Guest Commentary: Paul Allor on Embracing the Freedom of Digital Comics

Paul Allor is the writer of Clockwork vol.1, a collection of twelve short form comics ranging from wild west tales to epic space operatics. A second Clockwork anthology is forthcoming. 

Clockwork vol. 1

Print comics can be a cruel mistress, especially for a self-published creator. The possibilities are not endless. They’re limited by price, by printing technology and even by common practice.

With digital comics, the price drops dramatically. The printing press is non-existent. And common practice is determined by us.

So why do so many digital-only comics still stick to the rigid formality of a 22-page comic, released monthly? For print, that format makes sense, from a marketing, financial and logistical standpoint. It’s accepted by fans, it fits well within a 32-page staple-bound floppy, and it’s a reasonable goal for many artists.

But most of that doesn’t apply to digital. Let the needs of your story dictate its format and length. Experiment. Make digital publishing as a tool, and not just a platform.

Take some time to explore Graphicly, and you’ll find countless examples of writers and artists telling great stories of all different lengths. For example, I highly recommend Double Feature from Four Star Studios. Each issue contains two ten-page stories from top-notch creators. The genre changes in each issue.

I would love to see more high-profile writers and artists branching out through projects like this. But even for a lesser-known creator, there are countless ways of making the digital format work for you and your story. Here are just a few.

· Start Small. If you’re a first-time comics writer or artist, chances are you aren’t ready to come out the gate with an epic ongoing series. Or even a four-issue mini-series. Instead, why not create a story that’s five pages long? Or four, or eight? You would have a hard time selling this in your LCS, but the digital format is the great equalizer.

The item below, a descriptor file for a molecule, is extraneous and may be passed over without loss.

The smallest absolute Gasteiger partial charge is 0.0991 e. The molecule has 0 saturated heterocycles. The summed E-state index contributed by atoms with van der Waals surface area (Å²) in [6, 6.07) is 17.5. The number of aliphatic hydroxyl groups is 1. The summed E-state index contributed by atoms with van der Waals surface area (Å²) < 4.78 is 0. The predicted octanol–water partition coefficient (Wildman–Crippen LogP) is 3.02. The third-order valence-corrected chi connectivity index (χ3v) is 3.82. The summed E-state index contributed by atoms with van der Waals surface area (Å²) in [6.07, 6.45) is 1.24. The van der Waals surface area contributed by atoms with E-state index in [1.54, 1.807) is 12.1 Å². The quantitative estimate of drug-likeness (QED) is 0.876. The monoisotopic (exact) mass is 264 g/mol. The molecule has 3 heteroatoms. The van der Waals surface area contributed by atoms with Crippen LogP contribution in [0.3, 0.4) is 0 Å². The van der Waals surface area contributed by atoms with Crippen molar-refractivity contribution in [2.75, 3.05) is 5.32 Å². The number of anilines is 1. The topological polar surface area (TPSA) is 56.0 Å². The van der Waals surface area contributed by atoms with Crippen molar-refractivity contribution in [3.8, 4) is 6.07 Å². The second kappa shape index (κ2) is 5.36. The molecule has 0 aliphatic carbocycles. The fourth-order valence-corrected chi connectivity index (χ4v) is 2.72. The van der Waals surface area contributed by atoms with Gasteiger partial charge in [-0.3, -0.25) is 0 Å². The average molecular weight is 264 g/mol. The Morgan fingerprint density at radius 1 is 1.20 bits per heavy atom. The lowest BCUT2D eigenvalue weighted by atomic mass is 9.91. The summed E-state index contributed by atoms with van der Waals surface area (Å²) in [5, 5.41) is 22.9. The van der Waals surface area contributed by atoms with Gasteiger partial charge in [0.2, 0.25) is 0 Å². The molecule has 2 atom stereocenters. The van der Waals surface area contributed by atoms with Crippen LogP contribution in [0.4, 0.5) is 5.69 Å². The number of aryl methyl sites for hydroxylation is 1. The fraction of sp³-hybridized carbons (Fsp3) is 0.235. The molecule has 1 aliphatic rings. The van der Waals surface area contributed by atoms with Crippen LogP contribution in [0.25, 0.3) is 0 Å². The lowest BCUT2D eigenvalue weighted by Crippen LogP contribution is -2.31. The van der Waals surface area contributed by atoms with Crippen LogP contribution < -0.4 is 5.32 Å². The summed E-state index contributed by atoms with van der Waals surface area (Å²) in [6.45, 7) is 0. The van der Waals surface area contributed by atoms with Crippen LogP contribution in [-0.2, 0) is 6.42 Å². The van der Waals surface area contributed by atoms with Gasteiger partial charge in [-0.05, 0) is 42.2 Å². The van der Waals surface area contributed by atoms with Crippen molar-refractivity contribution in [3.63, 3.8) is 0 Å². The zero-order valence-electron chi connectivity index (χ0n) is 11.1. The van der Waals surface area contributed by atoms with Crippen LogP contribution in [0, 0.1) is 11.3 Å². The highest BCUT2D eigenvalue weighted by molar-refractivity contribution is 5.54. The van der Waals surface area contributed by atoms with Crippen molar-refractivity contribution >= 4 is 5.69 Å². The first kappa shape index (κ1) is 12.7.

· Provide a sneak peek. If you do have a mini or ongoing coming up, why not use the digital format to market it? Create a digital-only prologue to your longer story. Give people a short, low-cost preview of what your book has to offer. In Gutter Magic, coming soon to writer Rich Douek works with a number of artists to create a series of short comics that follow different characters through one intricately-constructed fantasy world. It’s a wonderful introduction to a world Rich plans on visiting again, in a future mini-series.

From 'Hell, Nebraska' by Shaun Manning & Anna Wieszczyk

· Explore a side-route. If your mini-series or ongoing is already out, then why not use digital comics to provide value-added content? Focus on an interesting minor character. Explore a different aspect of your world. Tell the same story that’s in your issue, but through someone else’s eyes. Fill in a missing timeline. Invite your readers in, and gain their trust through consistent, high-quality stories at a low price.

· Change the frequency. Instead of a monthly 22-page comic, why not release a weekly four-page comic? Or a series of 60-page OGN’s, released quarterly? It all depends on what’s best for your story. A zany, action-packed romp might be better served by small, frequent installments, while an sweeping, character-based epic could use much larger installments, delivered at a slower pace. Shaun Manning and Anna Wieszczyk are releasing the excellent Hell, Nebraska in 11-page installments. In the first issue, 11 pages was the perfect length to introduce the delightfully creepy concept and leave readers wanting more. It’s the right length for the story they’re telling.

The bottom line is, not every story needs to be told in 22-page chunks. Take a look at your story; decide what it needs; and then go for it.

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  • John Eddings

    Paul, I like your observations on rethinking comics for the digital age. It’s ridiculous for on-line publishers to stick to the 22-page, once a month format but have you given any thought to layout? Graphicly does a wonderful job adapting vertically oriented pages into something easily read on a horizontal screen but why? Why are comics that never appear on paper still being drawn vertically when they’re going to be read horizontally? Why are there multiple panels per page, when each panel is going to be read seperately in zoom mode?
    Or am I the only one bothered by this?
    I recently started publishing with Graphicly (E-Spinner Rack) and would appreciate it if you could take a quick look at my comic. Let me know if I’m on the right track or full of it.

  • Adam Geen

    John, I think most people would rather stick to the portrait mode. Most devices are viewed in portrait mode anyway as opposed to landscape. Sticking to that mode also makes it easier for when you have a print product as well. You won’t have to cut and paste everything all over again for it to work correctly.

  • John Eddings

    I agree, Adam, that if you’re going to publish in print as well as online, portrait mode makes sense. Maybe your eyes are better than mine, but I can’t read a six panel comic page on my i-phone without zooming and scrolling.